InfoAmazonia and Why We Should Talk About Geo-Journalism
I am sitting at the airport of La Guardia New York and watching one of the most desirable user tests that any software developer might ever dream about. At one of the iPad docks provided by the airline right off the boarding gate, a young Chinese boy, probably around 8 to 10 years old, is carefully studying satellite imagery of Atlanta, the final destination of the flight we are both waiting to board.
He is using the Google Earth app and starts spinning the globe around. He is now trying to compare Atlanta with another city (maybe his own?). He calls his brother and explains what he is doing. I don´t understand Mandarin but I am truly amazed with his interest in those images. The engineer at Google, sure enough, would be smiling gratified. A tool like Google Earth, which serves to give relevant information to either a young man or an expert, was pretty much our first inspiration to create InfoAmazonia.
Story about forest fires in Bolivia alongside a map of fires in South America. Source: InfoAmazonia.
In 2008, when the United States Holocaust Memorial Museum used satellite imagery to show to the world what was happening in Darfur, I was struck by the power of conveying information in that format: interactive maps guiding you through the stories of each village affected. After that, we immediately did our first tests reporting on forest fires in Brazil and trying to combine stories coming from journalists with shapefiles of the most damaged protected areas.
Since those first experiments, the scene around digital mapping has evolved at a very quick pace. And the main novelty, I would say, was the emergence of data journalism itself, which brought a much more conceptual approach to what we were actually trying to tell with our visualizations. Almost at same time, while developing InfoAmazonia, we came up with the term “geo-journalism”, which can be seen as a branch of data journalism dedicated to the use geographical data.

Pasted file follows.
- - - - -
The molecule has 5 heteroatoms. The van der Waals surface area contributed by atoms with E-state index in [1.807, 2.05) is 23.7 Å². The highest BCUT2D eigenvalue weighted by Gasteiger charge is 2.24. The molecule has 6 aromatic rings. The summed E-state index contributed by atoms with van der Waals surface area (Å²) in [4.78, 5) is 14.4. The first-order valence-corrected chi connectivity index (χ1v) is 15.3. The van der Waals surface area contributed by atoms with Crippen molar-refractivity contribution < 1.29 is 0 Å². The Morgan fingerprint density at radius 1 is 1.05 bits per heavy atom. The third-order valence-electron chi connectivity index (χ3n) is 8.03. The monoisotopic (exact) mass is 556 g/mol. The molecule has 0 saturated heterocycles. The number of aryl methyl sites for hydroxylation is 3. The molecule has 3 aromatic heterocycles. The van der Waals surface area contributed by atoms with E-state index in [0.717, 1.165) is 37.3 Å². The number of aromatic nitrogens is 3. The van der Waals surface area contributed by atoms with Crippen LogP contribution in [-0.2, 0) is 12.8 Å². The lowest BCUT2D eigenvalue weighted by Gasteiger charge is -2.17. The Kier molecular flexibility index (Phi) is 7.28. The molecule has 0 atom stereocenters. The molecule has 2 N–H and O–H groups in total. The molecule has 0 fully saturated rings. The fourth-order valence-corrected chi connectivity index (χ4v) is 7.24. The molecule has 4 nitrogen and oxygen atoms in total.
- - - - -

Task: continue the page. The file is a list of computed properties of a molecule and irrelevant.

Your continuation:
But that is not the only issue we are trying to address with this term. Actually, what InfoAmazonia does, since its launch in June 2012, is to provide a platform where you can both locate physical data (e.g. watersheds, forest fires or mining pits) and news stories. It is pretty much thinking like a cartographer: you convey information by adding layers.
InfoAmazonia creates visualizations from data provided by satellites, but it has also compiled a large database of stories coming from the region, or that are talking about the region. A report about deforestation in Peru, published on the Washington Post, for example, is a new log in our database. So far, 800 stories have already been aggregated on our platform.
In this case, one can see InfoAmazonia as a big aggregator or a news clipping service. This is correct too. We have already created RSS feeds and soon we hope to have an API for this database of geo-tagged stories. But we love the graphical appeal of the maps. This combination of a layer of stories and a layer of data gives the user a means to dig deeper into the issues at hand. Placing these layers in dialogue with each other helps us to reveal the threats that the largest rainforest on Earth is facing.
It was exactly this capacity of piling large amounts of data without losing visual coherence and interaction that has led us to work with MapBox. Based in Washington DC, the company has worked out beautiful presentation solutions for our ideas, giving prominence to news stories by creating a window to display them on the left hand side of each map. The advantage of working with this mapping software is that you can really build a map from scratch, which, as I have said, makes you think like a cartographer: every single detail, from the base layer to the quantity of information your are aggregating, is essential.
Story about illegal gold extraction within a protected area in Suriname alongside a map of mining concessions in the Amazon countries. Source: InfoAmazonia.
Telling stories along with data-rich maps, a practice we are calling geo-journalism, transforms maps into a new type of blank page for journalists, which they can use to create news. Based on this belief we have recently worked together with software studios in Sao Paulo to launch a WordPress theme, called MapPress, which allows journalists to map their stories in the same way we do on InfoAmazonia. It is pretty simple and we want to see journalists choosing regions around the world that can be better reported with data and geo-tagged news. You can learn more about MapPress here.